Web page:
going to be having medicaid expansion, most of it, the overwhelming majority of it, in my state 99% of it is paid for by the federal government. >> all policy matters are politic political matters. does it offend you vermont gets a special deal, michigan gets a special deal? >> my state gets a special deal. virtually every state gets some kind of differential treatment based on their situation. my state along with the other frontier states, five in number, get an increase in their medicare levels of reimbursement because we're the lowest states in the country. that doesn't offend me at all. it's in fact fair. >> actually, minnesota as a part of the amendment that senator grassley introduced, also because we are high-quality, low-cost state got a good deal on that as well. and i'd add that med desize tax, $40 billion reduced to 20 billion, evan bayh and i led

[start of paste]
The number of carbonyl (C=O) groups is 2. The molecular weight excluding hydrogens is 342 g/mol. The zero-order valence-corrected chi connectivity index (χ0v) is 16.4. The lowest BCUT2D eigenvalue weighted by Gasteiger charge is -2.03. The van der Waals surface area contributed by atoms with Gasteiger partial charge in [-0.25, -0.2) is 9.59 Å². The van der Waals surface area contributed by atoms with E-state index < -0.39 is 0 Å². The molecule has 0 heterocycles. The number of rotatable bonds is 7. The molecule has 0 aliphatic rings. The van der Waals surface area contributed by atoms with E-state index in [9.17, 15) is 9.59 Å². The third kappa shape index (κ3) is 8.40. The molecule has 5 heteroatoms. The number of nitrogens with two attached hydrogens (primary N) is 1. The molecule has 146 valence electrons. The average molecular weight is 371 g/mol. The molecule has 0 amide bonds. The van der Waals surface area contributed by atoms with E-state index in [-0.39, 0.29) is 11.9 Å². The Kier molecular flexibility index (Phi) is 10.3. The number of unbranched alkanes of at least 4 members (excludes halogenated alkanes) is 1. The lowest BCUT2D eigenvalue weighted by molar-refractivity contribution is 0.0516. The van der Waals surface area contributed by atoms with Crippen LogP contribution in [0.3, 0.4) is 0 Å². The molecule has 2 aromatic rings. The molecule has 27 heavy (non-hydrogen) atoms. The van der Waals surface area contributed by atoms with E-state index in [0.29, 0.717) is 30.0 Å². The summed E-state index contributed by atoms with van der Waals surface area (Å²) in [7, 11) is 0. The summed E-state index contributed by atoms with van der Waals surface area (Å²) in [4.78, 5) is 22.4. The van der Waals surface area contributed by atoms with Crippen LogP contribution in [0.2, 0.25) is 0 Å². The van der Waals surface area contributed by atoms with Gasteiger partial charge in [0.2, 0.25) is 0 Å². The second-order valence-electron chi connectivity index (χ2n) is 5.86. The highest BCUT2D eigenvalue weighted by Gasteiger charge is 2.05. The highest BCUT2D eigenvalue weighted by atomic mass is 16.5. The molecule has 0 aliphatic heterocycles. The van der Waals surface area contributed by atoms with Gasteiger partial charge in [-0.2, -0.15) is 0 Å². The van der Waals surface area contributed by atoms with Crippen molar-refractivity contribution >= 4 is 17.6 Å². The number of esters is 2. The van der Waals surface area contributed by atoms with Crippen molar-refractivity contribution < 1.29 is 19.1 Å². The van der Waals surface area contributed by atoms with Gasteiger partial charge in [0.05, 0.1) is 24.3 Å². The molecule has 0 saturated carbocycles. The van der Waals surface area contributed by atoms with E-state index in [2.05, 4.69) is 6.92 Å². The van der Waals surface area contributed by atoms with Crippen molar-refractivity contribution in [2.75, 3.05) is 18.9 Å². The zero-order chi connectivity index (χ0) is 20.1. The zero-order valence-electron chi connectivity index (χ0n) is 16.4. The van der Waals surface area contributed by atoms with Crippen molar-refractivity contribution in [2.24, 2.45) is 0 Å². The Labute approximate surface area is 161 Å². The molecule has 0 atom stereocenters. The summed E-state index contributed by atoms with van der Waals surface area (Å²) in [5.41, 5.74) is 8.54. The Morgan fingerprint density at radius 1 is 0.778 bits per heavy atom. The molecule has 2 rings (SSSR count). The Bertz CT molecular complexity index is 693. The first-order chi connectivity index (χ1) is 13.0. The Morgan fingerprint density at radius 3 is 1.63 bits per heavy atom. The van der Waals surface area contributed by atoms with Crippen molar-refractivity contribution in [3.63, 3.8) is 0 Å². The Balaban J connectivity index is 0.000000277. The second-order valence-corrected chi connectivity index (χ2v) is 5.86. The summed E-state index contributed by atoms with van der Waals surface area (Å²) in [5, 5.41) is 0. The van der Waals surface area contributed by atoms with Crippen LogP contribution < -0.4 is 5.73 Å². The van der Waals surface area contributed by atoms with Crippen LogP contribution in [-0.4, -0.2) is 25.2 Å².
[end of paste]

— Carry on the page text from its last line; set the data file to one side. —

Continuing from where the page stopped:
that effort because it fell on our states, indiana, minnesota, massachusetts. >> i thought obama was going to change the way business was done in washington. this sounds like politics as usual. >> i think you would ree with me on the reduction of this tax, it's better for the country, better for the country with this burgeoning industry -- >> it was done in all these cases to get individual senators. >> people fight for their on states. that's the nature of a democracy. >> isn't that business as usual? >> i think that is not the business as usual what obama was talking about. he was talking about under-the-table deals people find out about two years later. i'd say this process is fairly transparent. >> let me talk you about another aspect to winning over senator nelson. democrats agreed to further limit abortions in these new public exchanges. nebraska or any state can vote to ban any policies being offered on the public exchanges from offering any abortions, even to women who would pay for